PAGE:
Meeting My Friend Pain
The second implication starts once I am “in the chair,” so to speak. It might be considered that once we are in the chair then we are at the mercy of the dentist – yet I would contend that we are, in actual fact, at the mercy of ourselves. If our relationship with our thinking is such that we are more on the side of Brace rather than Embrace, then we will be rigid not relaxed, our breathing will be shallow and rapid not deep (abdominal) and slow. Where in our bodies we are breathing, at this stage, is a VITAL gateway to further hypnotic means.
Our rate and level of breathing has a direct relationship with our frequency levels of brainwave activity. And our brainwave frequencies are much lower in meditative, reflective, imaginative and somnolent states.
(** How we construct our emotions is explored in Lisa Feldman Barrett’s excellent book “How Emotions Are Made.”)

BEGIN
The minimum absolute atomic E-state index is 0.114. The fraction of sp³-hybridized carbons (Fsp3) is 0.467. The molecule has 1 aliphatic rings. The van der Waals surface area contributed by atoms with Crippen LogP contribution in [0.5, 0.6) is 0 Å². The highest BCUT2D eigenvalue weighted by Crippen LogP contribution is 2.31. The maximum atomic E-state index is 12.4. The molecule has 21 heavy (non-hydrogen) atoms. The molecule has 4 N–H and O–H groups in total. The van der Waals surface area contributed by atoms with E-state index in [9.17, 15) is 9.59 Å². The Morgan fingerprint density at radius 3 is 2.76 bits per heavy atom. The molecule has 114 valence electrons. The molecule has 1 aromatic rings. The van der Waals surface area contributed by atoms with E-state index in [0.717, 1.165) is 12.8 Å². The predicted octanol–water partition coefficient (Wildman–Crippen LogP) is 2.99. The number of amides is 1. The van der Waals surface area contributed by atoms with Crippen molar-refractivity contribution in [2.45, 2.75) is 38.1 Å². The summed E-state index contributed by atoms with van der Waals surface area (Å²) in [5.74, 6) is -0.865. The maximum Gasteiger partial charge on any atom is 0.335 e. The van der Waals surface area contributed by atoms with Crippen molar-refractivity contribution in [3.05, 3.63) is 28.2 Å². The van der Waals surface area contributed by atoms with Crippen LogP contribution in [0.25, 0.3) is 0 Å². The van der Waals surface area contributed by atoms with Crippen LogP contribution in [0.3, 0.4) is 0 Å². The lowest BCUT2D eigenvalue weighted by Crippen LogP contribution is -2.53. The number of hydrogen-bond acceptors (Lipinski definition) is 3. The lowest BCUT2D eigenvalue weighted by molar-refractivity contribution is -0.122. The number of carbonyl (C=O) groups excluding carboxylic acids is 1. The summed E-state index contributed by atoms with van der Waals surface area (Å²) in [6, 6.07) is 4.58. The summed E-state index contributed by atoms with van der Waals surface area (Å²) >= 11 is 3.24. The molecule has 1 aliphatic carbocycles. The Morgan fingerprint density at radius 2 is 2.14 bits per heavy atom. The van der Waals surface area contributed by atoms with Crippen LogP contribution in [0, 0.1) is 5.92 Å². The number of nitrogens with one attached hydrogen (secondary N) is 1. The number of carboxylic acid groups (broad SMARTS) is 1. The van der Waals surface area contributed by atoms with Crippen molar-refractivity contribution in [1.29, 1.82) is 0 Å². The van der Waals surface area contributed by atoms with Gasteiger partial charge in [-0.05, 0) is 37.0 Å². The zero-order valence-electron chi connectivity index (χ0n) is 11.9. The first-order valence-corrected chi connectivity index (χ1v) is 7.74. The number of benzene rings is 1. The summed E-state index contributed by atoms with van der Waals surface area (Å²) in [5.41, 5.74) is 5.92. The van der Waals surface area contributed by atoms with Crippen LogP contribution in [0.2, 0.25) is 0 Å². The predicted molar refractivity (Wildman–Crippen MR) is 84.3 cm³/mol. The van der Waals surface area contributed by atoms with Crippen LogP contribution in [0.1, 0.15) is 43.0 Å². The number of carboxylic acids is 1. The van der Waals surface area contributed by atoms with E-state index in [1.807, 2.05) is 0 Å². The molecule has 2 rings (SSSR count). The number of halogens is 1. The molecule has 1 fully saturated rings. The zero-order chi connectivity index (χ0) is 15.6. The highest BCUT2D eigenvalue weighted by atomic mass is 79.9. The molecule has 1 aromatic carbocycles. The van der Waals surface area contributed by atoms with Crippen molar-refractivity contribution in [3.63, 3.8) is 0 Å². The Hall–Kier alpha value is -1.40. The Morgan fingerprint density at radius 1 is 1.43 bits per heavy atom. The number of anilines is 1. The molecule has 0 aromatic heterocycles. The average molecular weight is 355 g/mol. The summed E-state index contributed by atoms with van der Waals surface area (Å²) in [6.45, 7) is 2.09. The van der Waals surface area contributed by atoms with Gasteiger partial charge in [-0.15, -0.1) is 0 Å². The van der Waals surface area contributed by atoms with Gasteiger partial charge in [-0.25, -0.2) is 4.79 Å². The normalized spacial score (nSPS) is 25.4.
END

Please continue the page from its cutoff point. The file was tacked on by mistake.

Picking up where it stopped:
The Crescendo in the Treatment
I am writing this some 24 hours on from the latest episode in my Treatment Plan – a hospital appointment to remove one wisdom tooth, five decayed, broken or worn down top front teeth, and the enlarged dental cyst from the roof of the mouth.
This was – as they say – the BIG one.
Once in the chair I was administered a series of injections of local anaesthetic. The wisdom tooth was to come out first followed by the five top front teeth. The cyst removal was the major part, followed by suturing the wound in the roof of the mouth and the final clearing up.
This I have found to be an effective hypnotic induction as well as a personal go-to means of re-accessing mental equilibrium. It was a great help to my means of “letting go” during the removal of the dental cyst – where I was able to breathe deeply, explore the space and just float away whilst the surgery team performed the necessary, and often rigorous, procedures. I experienced a sense of calm detachment, even though there was some involuntary tension in certain unrelated parts of the body!